Reutlinger chef says its like cooking for my parents

Chef Hagai Narkis has cooked for dignitaries and glitterati at New York's Plaza Hotel. He has served as banquet chef at the Four Seasons Hotel in Newport Beach and as executive chef at the Red Lion Hotel in Portland, Ore., where he also made meals for the Japanese consulate for special occasions.

As a hotel chef, Narkis found the greatest demand was for his training in kashrut, creating elegant meals for large groups of people while observing Jewish law.

Last week, Narkis found himself preparing to serve his toughest customers yet, as chef in the kosher kitchen at the Reutlinger Community for Jewish Living, a residence for the elderly nestled in the green hills of Danville.

"I'm cooking for my parents, almost literally," Narkis said as he stepped into the kitchen to supervise dinner for the people gathered in the residence's dining room.

The Israeli-born Narkis learned kashrut from his Russian grandparents, who in 1962 came to the kibbutz near Haifa where he had grown up. When he was 12, he began learning recipes from his grandmother that were typical of Eastern European Jewish cuisine.

"A little bit of this, a little bit of that," he said. "I asked my grandmother, 'What did you put in that made it taste so much better than mine?' 'A bit of my heart,' she'd say. It's a part of the recipe."

After various non-cooking positions, among them teaching radio communications in the Israeli army, Narkis became head cook and kitchen manager at the Ein Hashofet Kibbutz in Israel, feeding 800 people. He then traveled to Hyde Park, N.Y., to train at the Culinary Institute of America. Ever since, he has slipped easily between the worlds of kosher and non-kosher cooking.

"Demand [for kosher cuisine] is high because nobody knows how to do it in the hotel industry," Narkis said. There is so much to know, and the classical styles of cooking often include meat served with cream sauces. For kosher cuisine, "you have to switch [mindsets] completely," he said. "I really find myself comfortable in it."

Because of his background, Narkis says he can shift easily between the two cooking styles. Although a rabbi must check his kitchen to make sure it meets kosher standards, Narkis is the first to check kosher labels thoroughly. "There is no halfway," he said. "You have to know all of it" because the customers are counting on the chef not to mislead them. To serve people who maintain different levels of strictness, the chef has to be the most observant.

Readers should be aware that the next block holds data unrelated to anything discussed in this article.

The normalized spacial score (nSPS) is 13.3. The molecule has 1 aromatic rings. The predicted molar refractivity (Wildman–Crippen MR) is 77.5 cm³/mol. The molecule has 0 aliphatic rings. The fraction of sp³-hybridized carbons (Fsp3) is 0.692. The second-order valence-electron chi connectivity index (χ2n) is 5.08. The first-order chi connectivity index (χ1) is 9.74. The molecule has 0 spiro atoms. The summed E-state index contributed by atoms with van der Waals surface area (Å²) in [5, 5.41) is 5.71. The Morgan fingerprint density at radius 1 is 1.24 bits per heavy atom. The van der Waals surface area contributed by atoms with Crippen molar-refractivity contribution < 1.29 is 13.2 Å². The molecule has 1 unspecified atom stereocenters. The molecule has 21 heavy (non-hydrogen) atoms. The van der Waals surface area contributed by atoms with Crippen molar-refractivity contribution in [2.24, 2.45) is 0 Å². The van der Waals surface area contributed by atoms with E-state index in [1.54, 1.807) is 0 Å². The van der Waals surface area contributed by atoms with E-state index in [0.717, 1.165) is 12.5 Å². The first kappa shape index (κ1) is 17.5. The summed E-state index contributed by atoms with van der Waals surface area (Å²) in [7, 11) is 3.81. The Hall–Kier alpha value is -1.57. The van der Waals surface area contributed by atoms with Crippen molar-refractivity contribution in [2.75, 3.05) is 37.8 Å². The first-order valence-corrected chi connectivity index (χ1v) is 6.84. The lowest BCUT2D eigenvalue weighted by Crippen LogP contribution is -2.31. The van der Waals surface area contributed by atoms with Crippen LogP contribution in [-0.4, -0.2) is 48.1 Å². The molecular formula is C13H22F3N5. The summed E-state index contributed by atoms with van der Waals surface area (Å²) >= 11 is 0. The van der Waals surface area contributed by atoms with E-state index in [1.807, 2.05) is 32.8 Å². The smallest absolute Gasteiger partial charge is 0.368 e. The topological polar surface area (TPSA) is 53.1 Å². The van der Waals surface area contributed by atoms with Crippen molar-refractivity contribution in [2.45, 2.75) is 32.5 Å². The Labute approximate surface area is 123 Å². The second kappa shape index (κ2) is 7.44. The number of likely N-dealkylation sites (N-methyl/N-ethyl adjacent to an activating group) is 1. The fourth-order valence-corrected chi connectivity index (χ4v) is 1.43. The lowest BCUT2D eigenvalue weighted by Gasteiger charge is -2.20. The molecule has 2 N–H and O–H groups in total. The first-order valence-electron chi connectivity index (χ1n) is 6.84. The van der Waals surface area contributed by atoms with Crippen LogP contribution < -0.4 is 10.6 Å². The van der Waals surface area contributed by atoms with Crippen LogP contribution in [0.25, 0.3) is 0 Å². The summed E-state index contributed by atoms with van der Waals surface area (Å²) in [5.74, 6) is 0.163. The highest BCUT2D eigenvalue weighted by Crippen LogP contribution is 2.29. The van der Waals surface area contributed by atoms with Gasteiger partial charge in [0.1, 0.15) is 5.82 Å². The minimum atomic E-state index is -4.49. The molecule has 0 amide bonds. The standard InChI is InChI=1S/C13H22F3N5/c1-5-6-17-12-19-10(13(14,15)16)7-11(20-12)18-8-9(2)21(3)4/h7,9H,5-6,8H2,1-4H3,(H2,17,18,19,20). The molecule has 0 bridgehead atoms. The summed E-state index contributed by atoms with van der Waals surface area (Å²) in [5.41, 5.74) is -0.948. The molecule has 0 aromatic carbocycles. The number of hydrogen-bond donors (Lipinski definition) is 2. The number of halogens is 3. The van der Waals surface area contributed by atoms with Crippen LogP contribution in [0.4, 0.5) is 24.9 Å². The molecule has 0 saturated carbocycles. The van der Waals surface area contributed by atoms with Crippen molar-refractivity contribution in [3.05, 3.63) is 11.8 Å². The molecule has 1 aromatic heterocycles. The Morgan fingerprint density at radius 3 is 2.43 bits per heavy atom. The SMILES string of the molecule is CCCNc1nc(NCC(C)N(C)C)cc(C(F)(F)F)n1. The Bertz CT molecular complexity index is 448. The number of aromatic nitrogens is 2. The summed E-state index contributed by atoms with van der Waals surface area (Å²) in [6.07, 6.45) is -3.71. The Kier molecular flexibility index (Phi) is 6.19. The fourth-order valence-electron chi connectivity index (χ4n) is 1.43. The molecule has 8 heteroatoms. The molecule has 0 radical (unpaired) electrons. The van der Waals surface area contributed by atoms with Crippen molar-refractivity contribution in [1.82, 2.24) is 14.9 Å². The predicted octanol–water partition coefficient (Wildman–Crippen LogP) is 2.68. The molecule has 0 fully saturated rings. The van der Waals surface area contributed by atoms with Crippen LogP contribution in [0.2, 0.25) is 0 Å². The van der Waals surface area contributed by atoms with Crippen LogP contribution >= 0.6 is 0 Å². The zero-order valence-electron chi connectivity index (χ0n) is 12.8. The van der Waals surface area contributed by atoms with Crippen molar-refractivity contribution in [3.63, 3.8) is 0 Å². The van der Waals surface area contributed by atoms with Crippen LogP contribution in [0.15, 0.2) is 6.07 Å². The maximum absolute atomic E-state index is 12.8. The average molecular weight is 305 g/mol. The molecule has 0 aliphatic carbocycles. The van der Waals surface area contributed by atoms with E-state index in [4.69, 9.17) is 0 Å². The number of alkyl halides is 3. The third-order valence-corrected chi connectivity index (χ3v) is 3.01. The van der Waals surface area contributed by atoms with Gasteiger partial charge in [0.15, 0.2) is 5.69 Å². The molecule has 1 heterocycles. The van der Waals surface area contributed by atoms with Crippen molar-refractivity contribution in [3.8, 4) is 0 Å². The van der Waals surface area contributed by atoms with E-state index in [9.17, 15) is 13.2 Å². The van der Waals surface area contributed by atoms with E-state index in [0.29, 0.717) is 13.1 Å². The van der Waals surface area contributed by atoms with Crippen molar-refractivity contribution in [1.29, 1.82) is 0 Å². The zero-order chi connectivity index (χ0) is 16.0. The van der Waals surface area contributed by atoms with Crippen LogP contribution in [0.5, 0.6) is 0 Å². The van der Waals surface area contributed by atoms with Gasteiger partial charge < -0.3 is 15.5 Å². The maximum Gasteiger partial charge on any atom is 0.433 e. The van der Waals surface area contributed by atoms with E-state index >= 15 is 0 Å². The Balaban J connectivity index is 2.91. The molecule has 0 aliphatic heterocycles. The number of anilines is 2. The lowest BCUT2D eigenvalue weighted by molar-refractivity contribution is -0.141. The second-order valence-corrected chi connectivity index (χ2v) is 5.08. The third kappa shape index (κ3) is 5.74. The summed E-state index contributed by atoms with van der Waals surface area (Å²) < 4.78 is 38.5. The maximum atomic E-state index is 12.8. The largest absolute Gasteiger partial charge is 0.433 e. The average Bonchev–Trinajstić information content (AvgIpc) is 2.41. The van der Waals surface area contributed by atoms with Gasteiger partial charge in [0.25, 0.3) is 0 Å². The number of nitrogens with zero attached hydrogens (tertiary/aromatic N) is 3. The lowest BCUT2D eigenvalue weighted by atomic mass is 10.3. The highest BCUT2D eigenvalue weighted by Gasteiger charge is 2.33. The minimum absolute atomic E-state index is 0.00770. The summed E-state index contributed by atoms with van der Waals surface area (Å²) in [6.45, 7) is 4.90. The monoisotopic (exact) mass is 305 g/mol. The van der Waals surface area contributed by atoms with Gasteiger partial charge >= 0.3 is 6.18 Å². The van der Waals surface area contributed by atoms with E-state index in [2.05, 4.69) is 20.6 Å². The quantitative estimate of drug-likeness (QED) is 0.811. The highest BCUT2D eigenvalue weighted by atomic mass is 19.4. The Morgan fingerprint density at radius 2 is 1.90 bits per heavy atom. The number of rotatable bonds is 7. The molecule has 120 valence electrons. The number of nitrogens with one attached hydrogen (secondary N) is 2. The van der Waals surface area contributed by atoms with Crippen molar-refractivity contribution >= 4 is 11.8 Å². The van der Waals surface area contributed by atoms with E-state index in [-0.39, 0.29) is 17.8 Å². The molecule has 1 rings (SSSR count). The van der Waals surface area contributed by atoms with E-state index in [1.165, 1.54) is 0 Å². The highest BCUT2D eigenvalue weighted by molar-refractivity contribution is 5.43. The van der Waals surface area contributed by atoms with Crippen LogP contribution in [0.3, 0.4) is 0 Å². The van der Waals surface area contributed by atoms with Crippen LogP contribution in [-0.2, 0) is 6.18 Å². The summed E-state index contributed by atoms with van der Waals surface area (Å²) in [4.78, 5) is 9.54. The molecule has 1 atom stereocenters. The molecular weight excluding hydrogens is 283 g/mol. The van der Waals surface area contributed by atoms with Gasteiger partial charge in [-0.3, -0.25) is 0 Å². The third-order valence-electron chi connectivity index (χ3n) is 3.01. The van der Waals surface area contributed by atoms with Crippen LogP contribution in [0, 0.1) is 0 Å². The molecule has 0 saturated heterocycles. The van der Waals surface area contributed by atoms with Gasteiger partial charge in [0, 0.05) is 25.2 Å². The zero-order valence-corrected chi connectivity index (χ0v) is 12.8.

Narkis, who has prepared holiday meals for staff members of Kaiser Permanente, where his wife is a nurse manager, says he enjoys cooking at home. The father of three, he has considered going back to Israel, where his eldest daughter attends university in Tel Aviv and his older brother still serves in the Israeli military. But after 11 years in the state, he now feels "more Californian than some of the Californians I meet." He lives in Santa Rosa.

As the new chef at the Reutlinger Community, finding fresh kosher meat in quantity will be one of his challenges, as most kosher meat comes from the East Coast or Chicago. To serve fresh kosher meat, Narkis will have to place orders a week before the meal itself — or settle for frozen kosher meat.

Other challenges include the upcoming cycle of holidays, including Passover, and training his staff in the kosher laws. In addition, he must serve clients on special diets, including many who need to limit salt intake and fat.

Narkis' biggest challenge, and his mission, he says, is to "make good food for Jewish people." He will be cooking for about 180 residents who have spent their lives in the kitchen and are now depending on him to get it right. As he slowly shifts gears, ending his position as a teacher at the U.S. Job Corps culinary program on Treasure Island, he has been spending time in the kosher kitchen at Reutlinger — and in its dining room.

Samuel Zeigler, 93, buttonholed the chef on his way back to the kitchen last week.

"The biggest issue we've had here is a matzah ball," Zeigler said. He listed his other concerns: potato kugel, potato latkes, chopped liver. "Imagine that you have to eat at the same restaurant for the rest of your life, three meals a day," he said to Narkis, who had leaned his 6-foot-tall frame across the table to listen.

With that in mind, Narkis' says his personal philosophy starts with the consumer.

And here is where Narkis' personal philosophy will serve him well. He starts with the end user. "How would you like to see your food and how close can I get?" he asked. "I come from the table to the kitchen."